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Hunting Hyperthermophiles and Their Viruses: From the Great Depths to the Laboratory

Hunting Hyperthermophiles and Their Viruses: From the Great Depths to the Laboratory

Chapter:
(p.51) 2 Hunting Hyperthermophiles and Their Viruses: From the Great Depths to the Laboratory
Source:
Microbes from Hell
Author(s):
Patrick Forterre, Teresa Lavender Fagan
Publisher:
University of Chicago Press
DOI:10.7208/chicago/9780226265964.003.0003

This more personal chapter starts describing how the author discovered the work of Carl Woese on archaea and why he decided to work on hyperthermophiles. Important differences between eukaryotes and prokaryotes are discussed, such as the presence of a DNA gyrase in bacteria and split genes in eukaryotes, explaining the author personal view of their evolutionary relationship. The discovery of a unique enzyme only present in thermophiles, reverse gyrase is described. This is followed by a lengthy and vivid recollection by Evelyne Marguet, author’s wife and co-worker, of her trip in the submarine Nautile to collect samples from 2600 meters deep hydrothermal vents in the Pacific Ocean. Methods to isolate and cultivate microbes from hell are described. The third part of the chapter presents various members of the author laboratories and discusses the result obtained with samples collected by Evelyne Marguet. The author emphasises the discovery of extracellular membrane vesicles produced by anaerobes of the order Thermococcales and the work done on archaeal viruses in collaboration with David Prangishvili at the Institut Pasteur. The author briefly describes the concept of virocell that he proposed to better describe the nature of viruses.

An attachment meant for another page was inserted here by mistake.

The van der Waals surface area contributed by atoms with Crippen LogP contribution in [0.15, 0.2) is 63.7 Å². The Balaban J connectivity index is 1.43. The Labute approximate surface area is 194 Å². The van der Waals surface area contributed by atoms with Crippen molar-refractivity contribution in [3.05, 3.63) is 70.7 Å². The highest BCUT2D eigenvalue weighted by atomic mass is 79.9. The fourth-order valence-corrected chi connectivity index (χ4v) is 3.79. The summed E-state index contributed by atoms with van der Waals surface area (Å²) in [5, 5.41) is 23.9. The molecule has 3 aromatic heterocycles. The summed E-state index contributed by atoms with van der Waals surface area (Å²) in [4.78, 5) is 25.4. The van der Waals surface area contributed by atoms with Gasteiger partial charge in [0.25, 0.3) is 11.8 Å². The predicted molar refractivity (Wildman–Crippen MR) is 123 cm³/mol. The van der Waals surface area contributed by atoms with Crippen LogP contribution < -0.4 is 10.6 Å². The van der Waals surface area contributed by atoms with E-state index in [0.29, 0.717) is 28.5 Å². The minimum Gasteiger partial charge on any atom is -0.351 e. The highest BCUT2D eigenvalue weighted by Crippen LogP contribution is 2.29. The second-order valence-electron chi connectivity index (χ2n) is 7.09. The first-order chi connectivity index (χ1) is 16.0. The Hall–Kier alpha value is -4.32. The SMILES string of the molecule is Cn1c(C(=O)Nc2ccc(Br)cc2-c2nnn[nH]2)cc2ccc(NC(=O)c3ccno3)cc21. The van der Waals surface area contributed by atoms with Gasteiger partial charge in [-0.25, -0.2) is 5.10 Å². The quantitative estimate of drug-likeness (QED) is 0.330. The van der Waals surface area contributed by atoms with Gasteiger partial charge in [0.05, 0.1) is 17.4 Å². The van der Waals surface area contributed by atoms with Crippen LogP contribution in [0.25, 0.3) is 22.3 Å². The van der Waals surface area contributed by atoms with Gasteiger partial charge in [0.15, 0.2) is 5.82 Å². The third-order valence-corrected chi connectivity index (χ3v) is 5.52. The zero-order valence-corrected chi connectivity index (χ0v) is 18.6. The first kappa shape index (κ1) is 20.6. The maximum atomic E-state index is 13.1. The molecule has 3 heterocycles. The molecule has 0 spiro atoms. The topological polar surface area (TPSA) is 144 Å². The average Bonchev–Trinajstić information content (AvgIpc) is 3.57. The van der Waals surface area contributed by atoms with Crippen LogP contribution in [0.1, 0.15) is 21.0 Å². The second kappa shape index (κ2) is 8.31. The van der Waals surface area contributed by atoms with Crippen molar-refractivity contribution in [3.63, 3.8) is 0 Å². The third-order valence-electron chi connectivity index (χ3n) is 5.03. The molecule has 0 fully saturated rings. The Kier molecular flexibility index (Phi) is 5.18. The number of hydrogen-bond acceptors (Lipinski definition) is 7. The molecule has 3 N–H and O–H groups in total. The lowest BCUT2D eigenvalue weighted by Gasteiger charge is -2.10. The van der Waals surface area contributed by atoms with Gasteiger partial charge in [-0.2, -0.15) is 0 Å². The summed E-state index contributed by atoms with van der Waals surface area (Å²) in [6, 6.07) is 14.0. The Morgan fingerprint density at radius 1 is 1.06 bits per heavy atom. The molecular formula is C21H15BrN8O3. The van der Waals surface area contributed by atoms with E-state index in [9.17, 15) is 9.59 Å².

Keywords:   DNA gyrase, reverse gyrase, split gene, hydrothermal vent, anaerobes, Thermococcales, David Prangishvili, virocell

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